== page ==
Today’s blog comes from Murphys Point Provincial Park Assistant Superintendent Mark Read.
With an ever-increasing interest in some of the smaller wildlife found in our provincial parks, moths are quickly becoming the new park stars!
In fact, when looking at Ontario Parks’ iNaturalist project, you can find five native species sitting right up there amongst some of the most frequently observed wildlife across our entire network of parks.
Here are 5 of the most common moth species found in Ontario Parks:
Continue reading 5 common moths and how to identify them
In today’s post, Rondeau Provincial Park Interpreter Shane Smits will take us through identifying just a few of the many sparrow species found in Ontario.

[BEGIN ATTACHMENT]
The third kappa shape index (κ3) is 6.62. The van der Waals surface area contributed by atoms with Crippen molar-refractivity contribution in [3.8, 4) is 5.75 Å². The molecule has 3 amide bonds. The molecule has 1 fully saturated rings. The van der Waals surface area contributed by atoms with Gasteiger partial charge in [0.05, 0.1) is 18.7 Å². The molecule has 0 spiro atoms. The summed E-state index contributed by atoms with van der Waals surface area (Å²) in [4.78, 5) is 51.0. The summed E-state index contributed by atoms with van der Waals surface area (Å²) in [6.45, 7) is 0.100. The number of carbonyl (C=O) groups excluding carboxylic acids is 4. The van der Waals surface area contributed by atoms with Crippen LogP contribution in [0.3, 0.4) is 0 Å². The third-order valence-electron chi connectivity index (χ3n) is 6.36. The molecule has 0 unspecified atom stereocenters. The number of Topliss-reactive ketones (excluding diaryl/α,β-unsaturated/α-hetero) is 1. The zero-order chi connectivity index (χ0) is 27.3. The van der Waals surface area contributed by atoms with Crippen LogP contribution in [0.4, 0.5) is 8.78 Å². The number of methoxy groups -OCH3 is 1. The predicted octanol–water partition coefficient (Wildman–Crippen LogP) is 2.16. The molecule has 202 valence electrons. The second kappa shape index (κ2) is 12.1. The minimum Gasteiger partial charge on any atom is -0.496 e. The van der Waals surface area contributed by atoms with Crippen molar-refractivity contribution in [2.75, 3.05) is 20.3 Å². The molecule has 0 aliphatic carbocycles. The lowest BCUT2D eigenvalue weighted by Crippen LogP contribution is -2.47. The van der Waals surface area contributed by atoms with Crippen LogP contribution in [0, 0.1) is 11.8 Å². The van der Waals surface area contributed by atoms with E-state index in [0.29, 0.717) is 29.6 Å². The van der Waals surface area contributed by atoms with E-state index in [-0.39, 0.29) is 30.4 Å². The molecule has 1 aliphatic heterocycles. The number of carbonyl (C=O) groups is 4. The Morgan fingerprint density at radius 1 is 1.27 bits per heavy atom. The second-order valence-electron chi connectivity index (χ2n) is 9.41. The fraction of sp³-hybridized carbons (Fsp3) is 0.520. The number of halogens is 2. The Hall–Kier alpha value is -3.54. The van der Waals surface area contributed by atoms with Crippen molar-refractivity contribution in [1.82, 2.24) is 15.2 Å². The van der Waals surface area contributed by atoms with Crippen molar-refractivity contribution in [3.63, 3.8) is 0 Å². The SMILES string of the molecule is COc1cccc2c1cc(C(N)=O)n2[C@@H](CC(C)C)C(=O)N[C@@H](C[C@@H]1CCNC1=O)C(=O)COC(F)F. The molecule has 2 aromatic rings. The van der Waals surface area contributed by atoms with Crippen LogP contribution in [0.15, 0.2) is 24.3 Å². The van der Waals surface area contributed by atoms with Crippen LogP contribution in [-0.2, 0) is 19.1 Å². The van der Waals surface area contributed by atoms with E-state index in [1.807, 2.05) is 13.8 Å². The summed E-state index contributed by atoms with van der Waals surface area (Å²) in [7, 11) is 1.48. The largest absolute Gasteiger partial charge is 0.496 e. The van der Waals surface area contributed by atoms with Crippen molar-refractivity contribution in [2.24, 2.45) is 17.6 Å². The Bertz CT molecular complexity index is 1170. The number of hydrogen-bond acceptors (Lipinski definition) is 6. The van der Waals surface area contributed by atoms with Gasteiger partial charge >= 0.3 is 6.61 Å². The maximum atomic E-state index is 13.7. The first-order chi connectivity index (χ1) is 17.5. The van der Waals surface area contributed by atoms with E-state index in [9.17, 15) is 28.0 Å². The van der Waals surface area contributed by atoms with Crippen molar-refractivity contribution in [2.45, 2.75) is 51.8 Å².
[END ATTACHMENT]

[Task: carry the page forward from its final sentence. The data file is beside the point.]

For several reasons, whether rightfully so or not, sparrows are often overlooked when it comes to birdwatching.
For starters, they tend to be plentiful. There are usually many sparrows seen hopping around near the forest floor or within dense cover.
But seemingly the most common reason to overlook sparrows amongst beginner bird watchers — that “all sparrows look the same” — is actually a misconception.
This is admittedly something that I have said on multiple occasions. Here’s why it’s wrong. Yes, all sparrows have their similarities. But after spending some time getting to know these little brown birds, their differences become more apparent.
Continue reading Sparrows: it’s all in their heads